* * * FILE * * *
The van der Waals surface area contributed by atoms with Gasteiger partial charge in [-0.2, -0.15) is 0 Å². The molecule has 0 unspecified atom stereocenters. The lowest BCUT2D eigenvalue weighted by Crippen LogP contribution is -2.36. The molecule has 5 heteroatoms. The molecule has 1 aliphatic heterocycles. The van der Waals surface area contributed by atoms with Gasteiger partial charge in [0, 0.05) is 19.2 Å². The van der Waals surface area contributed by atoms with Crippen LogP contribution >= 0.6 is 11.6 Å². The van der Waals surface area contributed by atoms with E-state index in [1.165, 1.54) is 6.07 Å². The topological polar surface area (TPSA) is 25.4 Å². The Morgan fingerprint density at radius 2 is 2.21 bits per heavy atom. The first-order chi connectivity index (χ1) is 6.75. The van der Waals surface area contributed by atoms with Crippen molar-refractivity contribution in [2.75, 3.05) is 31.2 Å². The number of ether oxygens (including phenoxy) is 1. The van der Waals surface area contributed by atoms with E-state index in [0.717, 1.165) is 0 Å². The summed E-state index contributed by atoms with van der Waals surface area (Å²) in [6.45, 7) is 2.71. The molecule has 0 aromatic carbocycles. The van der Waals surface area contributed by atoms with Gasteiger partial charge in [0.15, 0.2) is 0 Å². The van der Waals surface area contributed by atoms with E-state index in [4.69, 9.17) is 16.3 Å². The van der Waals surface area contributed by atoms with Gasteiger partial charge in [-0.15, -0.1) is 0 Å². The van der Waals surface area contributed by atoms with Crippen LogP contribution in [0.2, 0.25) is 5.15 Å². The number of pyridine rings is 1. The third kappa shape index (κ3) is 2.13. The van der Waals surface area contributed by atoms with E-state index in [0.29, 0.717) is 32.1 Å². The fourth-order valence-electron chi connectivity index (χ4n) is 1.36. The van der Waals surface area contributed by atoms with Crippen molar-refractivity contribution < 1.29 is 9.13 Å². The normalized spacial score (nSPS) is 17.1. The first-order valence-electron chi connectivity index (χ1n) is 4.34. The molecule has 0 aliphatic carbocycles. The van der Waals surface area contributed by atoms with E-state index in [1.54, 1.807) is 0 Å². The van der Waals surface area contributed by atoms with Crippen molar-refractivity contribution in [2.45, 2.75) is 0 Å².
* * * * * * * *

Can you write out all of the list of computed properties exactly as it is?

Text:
The van der Waals surface area contributed by atoms with Gasteiger partial charge in [-0.2, -0.15) is 0 Å². The molecule has 0 unspecified atom stereocenters. The lowest BCUT2D eigenvalue weighted by Crippen LogP contribution is -2.36. The molecule has 5 heteroatoms. The molecule has 1 aliphatic heterocycles. The van der Waals surface area contributed by atoms with Gasteiger partial charge in [0, 0.05) is 19.2 Å². The van der Waals surface area contributed by atoms with Crippen LogP contribution >= 0.6 is 11.6 Å². The van der Waals surface area contributed by atoms with E-state index in [1.165, 1.54) is 6.07 Å². The topological polar surface area (TPSA) is 25.4 Å². The Morgan fingerprint density at radius 2 is 2.21 bits per heavy atom. The first-order chi connectivity index (χ1) is 6.75. The van der Waals surface area contributed by atoms with Crippen molar-refractivity contribution in [2.75, 3.05) is 31.2 Å². The number of ether oxygens (including phenoxy) is 1. The van der Waals surface area contributed by atoms with E-state index in [0.717, 1.165) is 0 Å². The summed E-state index contributed by atoms with van der Waals surface area (Å²) in [6.45, 7) is 2.71. The molecule has 0 aromatic carbocycles. The van der Waals surface area contributed by atoms with Gasteiger partial charge in [0.15, 0.2) is 0 Å². The van der Waals surface area contributed by atoms with E-state index in [4.69, 9.17) is 16.3 Å². The van der Waals surface area contributed by atoms with Gasteiger partial charge in [-0.15, -0.1) is 0 Å². The van der Waals surface area contributed by atoms with Crippen LogP contribution in [0.2, 0.25) is 5.15 Å². The number of pyridine rings is 1. The third kappa shape index (κ3) is 2.13. The van der Waals surface area contributed by atoms with E-state index in [0.29, 0.717) is 32.1 Å². The fourth-order valence-electron chi connectivity index (χ4n) is 1.36. The van der Waals surface area contributed by atoms with Crippen molar-refractivity contribution < 1.29 is 9.13 Å². The normalized spacial score (nSPS) is 17.1. The first-order valence-electron chi connectivity index (χ1n) is 4.34. The molecule has 0 aliphatic carbocycles. The van der Waals surface area contributed by atoms with E-state index in [1.54, 1.807) is 0 Å². The van der Waals surface area contributed by atoms with Crippen molar-refractivity contribution in [2.45, 2.75) is 0 Å².